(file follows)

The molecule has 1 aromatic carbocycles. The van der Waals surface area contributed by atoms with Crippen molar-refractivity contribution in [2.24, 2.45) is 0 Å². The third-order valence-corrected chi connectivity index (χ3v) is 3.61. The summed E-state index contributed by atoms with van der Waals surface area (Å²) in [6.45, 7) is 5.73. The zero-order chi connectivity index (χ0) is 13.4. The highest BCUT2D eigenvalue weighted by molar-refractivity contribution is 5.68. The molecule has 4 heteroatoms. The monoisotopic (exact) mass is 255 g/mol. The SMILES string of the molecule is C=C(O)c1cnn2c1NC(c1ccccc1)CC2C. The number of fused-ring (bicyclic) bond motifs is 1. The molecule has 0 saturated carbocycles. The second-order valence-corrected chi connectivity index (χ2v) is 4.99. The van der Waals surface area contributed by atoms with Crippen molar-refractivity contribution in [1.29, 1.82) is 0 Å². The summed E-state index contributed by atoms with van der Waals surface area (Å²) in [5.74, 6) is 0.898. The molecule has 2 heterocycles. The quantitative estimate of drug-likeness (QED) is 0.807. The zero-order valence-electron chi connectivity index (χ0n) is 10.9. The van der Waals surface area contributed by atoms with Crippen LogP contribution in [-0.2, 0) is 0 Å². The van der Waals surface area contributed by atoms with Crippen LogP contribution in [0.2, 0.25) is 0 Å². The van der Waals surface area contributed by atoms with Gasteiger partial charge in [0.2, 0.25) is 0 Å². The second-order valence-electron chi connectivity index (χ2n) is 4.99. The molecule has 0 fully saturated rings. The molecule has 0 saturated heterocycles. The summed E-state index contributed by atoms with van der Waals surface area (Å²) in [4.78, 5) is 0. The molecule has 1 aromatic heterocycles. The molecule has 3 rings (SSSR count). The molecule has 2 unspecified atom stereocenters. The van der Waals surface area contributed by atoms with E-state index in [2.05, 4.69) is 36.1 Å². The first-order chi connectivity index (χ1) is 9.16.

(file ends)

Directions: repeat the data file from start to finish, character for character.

The molecule has 1 aromatic carbocycles. The van der Waals surface area contributed by atoms with Crippen molar-refractivity contribution in [2.24, 2.45) is 0 Å². The third-order valence-corrected chi connectivity index (χ3v) is 3.61. The summed E-state index contributed by atoms with van der Waals surface area (Å²) in [6.45, 7) is 5.73. The zero-order chi connectivity index (χ0) is 13.4. The highest BCUT2D eigenvalue weighted by molar-refractivity contribution is 5.68. The molecule has 4 heteroatoms. The monoisotopic (exact) mass is 255 g/mol. The SMILES string of the molecule is C=C(O)c1cnn2c1NC(c1ccccc1)CC2C. The number of fused-ring (bicyclic) bond motifs is 1. The molecule has 0 saturated carbocycles. The second-order valence-corrected chi connectivity index (χ2v) is 4.99. The van der Waals surface area contributed by atoms with Crippen molar-refractivity contribution in [1.29, 1.82) is 0 Å². The summed E-state index contributed by atoms with van der Waals surface area (Å²) in [5.74, 6) is 0.898. The molecule has 2 heterocycles. The quantitative estimate of drug-likeness (QED) is 0.807. The zero-order valence-electron chi connectivity index (χ0n) is 10.9. The van der Waals surface area contributed by atoms with Crippen LogP contribution in [-0.2, 0) is 0 Å². The van der Waals surface area contributed by atoms with Crippen LogP contribution in [0.2, 0.25) is 0 Å². The van der Waals surface area contributed by atoms with Gasteiger partial charge in [0.2, 0.25) is 0 Å². The second-order valence-electron chi connectivity index (χ2n) is 4.99. The molecule has 0 fully saturated rings. The molecule has 0 saturated heterocycles. The summed E-state index contributed by atoms with van der Waals surface area (Å²) in [4.78, 5) is 0. The molecule has 1 aromatic heterocycles. The molecule has 3 rings (SSSR count). The molecule has 2 unspecified atom stereocenters. The van der Waals surface area contributed by atoms with E-state index in [2.05, 4.69) is 36.1 Å². The first-order chi connectivity index (χ1) is 9.16.